Fooling the Brain: Investigating the Clinical Utility of Visual Illusions with Augmented Reflection Technology
|dc.identifier.citation||Hoermann, S. (2013). Fooling the Brain: Investigating the Clinical Utility of Visual Illusions with Augmented Reflection Technology (Thesis, Doctor of Philosophy). University of Otago. Retrieved from http://hdl.handle.net/10523/3881||en|
|dc.description.abstract||Augmented Reflection Technology (ART) has clinical utility for the rehabilitation of brain disorders. To date there is no cure for brain disorders like Phantom Limb Pain and Complex Regional Pain Syndrome, and rehabilitation outcomes for stroke using conventional therapy are only moderate. Visual Illusions, such as Mirror Visual Illusions, have been shown in research to have therapeutic effects for these disorders; however they struggle to demonstrate their efficacy in clinical practice. In this thesis, principles from Information and Computer Science are applied to rehabilitation. In particular, it is shown that Augmented Reflection Technology has clinical utility for the rehabilitation of brain disorders with unilateral impairments of the upper limb, such as chronic pain management and post-stroke therapy. The results of four studies with healthy participants provided evidence that visual illusions generated with ART are able to influence perception and fool humans about properties of their hands. In particular it was shown that mirror visual illusions generated with ART can lead participants to perceive the displayed and visually manipulated hand(s) as their hand(s). Since mirror visual illusion was shown in literature to have therapeutic efficacy and ART was demonstrated in this thesis to generate mirror visual illusions, it is concluded that ART also has therapeutic efficacy. Next to therapeutic efficacy, evidence of ART’s clinical utility is provided by the results of an empirical usability evaluation with healthy participants, by analysing the opinions of physiotherapists who evaluated the system in laboratory settings as well as by a feasibility study in a clinical setting with patients suffering from impairments after stroke.|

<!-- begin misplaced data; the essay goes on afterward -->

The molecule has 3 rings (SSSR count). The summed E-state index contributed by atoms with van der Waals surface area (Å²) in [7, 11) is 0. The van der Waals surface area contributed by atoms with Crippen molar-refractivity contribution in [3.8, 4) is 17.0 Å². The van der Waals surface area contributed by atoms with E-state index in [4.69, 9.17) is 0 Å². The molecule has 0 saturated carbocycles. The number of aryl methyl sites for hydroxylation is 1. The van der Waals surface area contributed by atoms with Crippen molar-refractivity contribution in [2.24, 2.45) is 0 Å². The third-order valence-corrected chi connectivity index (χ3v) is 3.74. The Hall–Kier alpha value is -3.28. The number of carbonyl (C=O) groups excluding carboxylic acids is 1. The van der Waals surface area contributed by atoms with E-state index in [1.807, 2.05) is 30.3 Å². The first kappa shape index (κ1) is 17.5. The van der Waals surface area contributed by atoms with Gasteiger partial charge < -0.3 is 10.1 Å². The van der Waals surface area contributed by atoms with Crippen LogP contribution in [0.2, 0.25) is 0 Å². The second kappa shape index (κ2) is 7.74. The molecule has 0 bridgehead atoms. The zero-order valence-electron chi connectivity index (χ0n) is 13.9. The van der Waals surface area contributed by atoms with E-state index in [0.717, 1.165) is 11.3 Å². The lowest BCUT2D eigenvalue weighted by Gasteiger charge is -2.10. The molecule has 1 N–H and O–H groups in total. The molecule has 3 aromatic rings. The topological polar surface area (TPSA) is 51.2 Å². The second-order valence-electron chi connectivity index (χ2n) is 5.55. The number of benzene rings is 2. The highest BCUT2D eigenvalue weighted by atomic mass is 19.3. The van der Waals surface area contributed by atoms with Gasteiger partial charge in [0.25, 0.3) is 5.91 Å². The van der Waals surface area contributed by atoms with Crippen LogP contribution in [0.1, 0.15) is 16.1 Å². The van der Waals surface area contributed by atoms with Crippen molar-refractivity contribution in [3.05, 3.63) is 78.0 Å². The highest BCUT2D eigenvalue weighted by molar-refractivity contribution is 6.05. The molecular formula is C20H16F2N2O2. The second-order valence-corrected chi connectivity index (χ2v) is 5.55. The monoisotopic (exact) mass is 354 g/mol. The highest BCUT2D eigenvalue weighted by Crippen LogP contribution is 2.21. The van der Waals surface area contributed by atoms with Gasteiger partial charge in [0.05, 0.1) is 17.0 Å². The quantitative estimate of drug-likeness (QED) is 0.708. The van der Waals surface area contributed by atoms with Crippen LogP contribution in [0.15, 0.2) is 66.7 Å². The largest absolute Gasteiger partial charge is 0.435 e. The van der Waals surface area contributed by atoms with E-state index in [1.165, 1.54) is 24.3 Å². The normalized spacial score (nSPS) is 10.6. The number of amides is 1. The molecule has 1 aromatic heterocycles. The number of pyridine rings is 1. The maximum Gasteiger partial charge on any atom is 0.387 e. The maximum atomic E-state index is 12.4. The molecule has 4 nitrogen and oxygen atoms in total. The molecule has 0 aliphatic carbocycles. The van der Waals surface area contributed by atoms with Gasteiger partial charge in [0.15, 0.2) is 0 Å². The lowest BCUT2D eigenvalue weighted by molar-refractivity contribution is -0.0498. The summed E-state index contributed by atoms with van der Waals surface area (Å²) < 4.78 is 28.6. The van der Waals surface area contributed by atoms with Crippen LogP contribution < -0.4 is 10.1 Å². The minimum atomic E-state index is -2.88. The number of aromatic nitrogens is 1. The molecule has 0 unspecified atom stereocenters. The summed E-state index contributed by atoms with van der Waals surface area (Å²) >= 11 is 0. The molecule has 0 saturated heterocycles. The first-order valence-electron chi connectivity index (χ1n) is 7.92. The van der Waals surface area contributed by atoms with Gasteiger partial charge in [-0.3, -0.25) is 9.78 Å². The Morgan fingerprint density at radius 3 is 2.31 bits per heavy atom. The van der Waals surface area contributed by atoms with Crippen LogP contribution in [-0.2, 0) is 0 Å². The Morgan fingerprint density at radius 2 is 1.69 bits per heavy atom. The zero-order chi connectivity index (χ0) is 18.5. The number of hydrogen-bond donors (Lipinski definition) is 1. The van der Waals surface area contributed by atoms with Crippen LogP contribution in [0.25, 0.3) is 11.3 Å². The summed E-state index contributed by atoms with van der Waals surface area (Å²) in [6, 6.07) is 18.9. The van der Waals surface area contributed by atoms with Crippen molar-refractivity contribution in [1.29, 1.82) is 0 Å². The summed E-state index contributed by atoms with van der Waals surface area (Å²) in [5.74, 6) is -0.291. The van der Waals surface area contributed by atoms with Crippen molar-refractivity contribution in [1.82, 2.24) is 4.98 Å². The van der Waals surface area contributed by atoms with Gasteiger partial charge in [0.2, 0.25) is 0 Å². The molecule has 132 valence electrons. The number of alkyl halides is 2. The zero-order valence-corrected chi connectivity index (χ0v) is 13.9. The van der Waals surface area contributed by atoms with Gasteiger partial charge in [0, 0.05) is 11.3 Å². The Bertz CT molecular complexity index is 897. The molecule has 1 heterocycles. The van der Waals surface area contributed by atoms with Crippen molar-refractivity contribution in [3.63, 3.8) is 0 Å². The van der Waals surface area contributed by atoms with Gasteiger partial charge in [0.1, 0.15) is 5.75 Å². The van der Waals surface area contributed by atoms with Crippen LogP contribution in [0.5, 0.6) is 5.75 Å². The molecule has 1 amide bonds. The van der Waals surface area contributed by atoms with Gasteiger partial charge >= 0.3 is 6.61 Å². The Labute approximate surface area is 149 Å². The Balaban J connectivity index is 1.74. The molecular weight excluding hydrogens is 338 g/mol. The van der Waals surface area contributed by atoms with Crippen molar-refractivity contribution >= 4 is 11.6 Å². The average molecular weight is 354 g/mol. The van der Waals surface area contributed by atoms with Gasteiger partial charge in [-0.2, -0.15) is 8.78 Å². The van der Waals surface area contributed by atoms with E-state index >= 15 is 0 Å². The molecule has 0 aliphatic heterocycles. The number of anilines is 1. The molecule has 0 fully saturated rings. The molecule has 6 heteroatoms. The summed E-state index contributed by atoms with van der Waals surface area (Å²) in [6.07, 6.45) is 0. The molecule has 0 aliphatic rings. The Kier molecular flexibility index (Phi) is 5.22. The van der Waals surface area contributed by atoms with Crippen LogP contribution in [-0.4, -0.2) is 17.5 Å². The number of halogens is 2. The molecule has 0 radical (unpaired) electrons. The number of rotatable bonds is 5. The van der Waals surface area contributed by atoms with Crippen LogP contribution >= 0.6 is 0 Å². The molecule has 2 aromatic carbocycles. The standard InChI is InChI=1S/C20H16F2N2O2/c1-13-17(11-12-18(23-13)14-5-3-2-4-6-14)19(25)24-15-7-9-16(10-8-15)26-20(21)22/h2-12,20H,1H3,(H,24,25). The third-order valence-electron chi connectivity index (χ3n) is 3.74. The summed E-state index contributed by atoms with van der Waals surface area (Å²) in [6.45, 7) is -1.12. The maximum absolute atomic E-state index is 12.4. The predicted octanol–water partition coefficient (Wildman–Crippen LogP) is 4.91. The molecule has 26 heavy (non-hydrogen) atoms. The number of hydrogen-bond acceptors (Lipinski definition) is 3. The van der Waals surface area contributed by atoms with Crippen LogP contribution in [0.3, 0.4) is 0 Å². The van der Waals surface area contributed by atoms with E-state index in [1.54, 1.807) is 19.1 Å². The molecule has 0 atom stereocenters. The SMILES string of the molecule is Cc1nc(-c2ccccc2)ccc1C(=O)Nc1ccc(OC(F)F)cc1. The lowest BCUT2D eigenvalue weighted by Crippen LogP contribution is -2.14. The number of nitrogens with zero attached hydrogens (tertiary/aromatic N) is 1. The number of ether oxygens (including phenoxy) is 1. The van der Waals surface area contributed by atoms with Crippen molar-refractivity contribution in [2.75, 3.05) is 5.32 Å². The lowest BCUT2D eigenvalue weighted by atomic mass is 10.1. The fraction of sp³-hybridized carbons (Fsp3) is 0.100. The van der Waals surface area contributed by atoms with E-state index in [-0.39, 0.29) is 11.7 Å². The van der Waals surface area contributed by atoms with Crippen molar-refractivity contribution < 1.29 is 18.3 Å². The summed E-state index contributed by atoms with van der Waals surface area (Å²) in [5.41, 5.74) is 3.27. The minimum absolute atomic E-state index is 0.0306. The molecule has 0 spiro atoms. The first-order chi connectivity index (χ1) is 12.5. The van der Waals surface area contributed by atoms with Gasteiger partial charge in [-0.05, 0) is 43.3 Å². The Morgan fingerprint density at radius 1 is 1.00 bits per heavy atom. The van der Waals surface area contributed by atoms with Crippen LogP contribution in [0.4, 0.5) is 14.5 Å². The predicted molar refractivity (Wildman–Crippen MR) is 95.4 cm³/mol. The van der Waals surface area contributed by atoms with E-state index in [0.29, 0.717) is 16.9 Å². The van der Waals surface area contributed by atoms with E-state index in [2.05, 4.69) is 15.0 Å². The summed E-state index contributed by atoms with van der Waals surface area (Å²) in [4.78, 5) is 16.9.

|dc.publisher||University of Otago|
|dc.rights||All items in OUR Archive are provided for private study and research purposes and are protected by copyright with all rights reserved unless otherwise indicated.|
|dc.title||Fooling the Brain: Investigating the Clinical Utility of Visual Illusions with Augmented Reflection Technology|
|thesis.degree.name||Doctor of Philosophy|
|thesis.degree.grantor||University of Otago|
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